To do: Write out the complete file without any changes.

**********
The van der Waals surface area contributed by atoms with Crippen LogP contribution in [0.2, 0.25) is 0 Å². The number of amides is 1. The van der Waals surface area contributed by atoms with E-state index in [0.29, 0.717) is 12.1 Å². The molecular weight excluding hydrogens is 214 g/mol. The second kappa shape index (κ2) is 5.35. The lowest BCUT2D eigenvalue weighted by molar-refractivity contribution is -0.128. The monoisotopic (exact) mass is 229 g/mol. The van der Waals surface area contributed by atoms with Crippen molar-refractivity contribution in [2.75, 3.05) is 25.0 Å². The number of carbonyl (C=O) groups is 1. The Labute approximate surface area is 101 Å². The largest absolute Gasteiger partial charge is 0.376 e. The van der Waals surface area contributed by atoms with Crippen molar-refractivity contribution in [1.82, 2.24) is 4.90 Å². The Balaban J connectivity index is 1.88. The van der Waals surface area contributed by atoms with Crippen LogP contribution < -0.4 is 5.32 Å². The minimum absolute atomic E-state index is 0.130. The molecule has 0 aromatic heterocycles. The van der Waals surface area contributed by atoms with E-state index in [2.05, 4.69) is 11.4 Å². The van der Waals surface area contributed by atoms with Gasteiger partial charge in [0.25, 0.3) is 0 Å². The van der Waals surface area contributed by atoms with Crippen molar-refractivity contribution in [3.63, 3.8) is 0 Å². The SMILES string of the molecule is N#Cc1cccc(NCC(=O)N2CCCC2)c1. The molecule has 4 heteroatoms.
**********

The van der Waals surface area contributed by atoms with Crippen LogP contribution in [0.2, 0.25) is 0 Å². The number of amides is 1. The van der Waals surface area contributed by atoms with E-state index in [0.29, 0.717) is 12.1 Å². The molecular weight excluding hydrogens is 214 g/mol. The second kappa shape index (κ2) is 5.35. The lowest BCUT2D eigenvalue weighted by molar-refractivity contribution is -0.128. The monoisotopic (exact) mass is 229 g/mol. The van der Waals surface area contributed by atoms with Crippen molar-refractivity contribution in [2.75, 3.05) is 25.0 Å². The number of carbonyl (C=O) groups is 1. The Labute approximate surface area is 101 Å². The largest absolute Gasteiger partial charge is 0.376 e. The van der Waals surface area contributed by atoms with Crippen molar-refractivity contribution in [1.82, 2.24) is 4.90 Å². The Balaban J connectivity index is 1.88. The van der Waals surface area contributed by atoms with Crippen LogP contribution < -0.4 is 5.32 Å². The minimum absolute atomic E-state index is 0.130. The molecule has 0 aromatic heterocycles. The van der Waals surface area contributed by atoms with E-state index in [2.05, 4.69) is 11.4 Å². The van der Waals surface area contributed by atoms with Gasteiger partial charge in [0.25, 0.3) is 0 Å². The van der Waals surface area contributed by atoms with Crippen molar-refractivity contribution in [3.63, 3.8) is 0 Å². The SMILES string of the molecule is N#Cc1cccc(NCC(=O)N2CCCC2)c1. The molecule has 4 heteroatoms.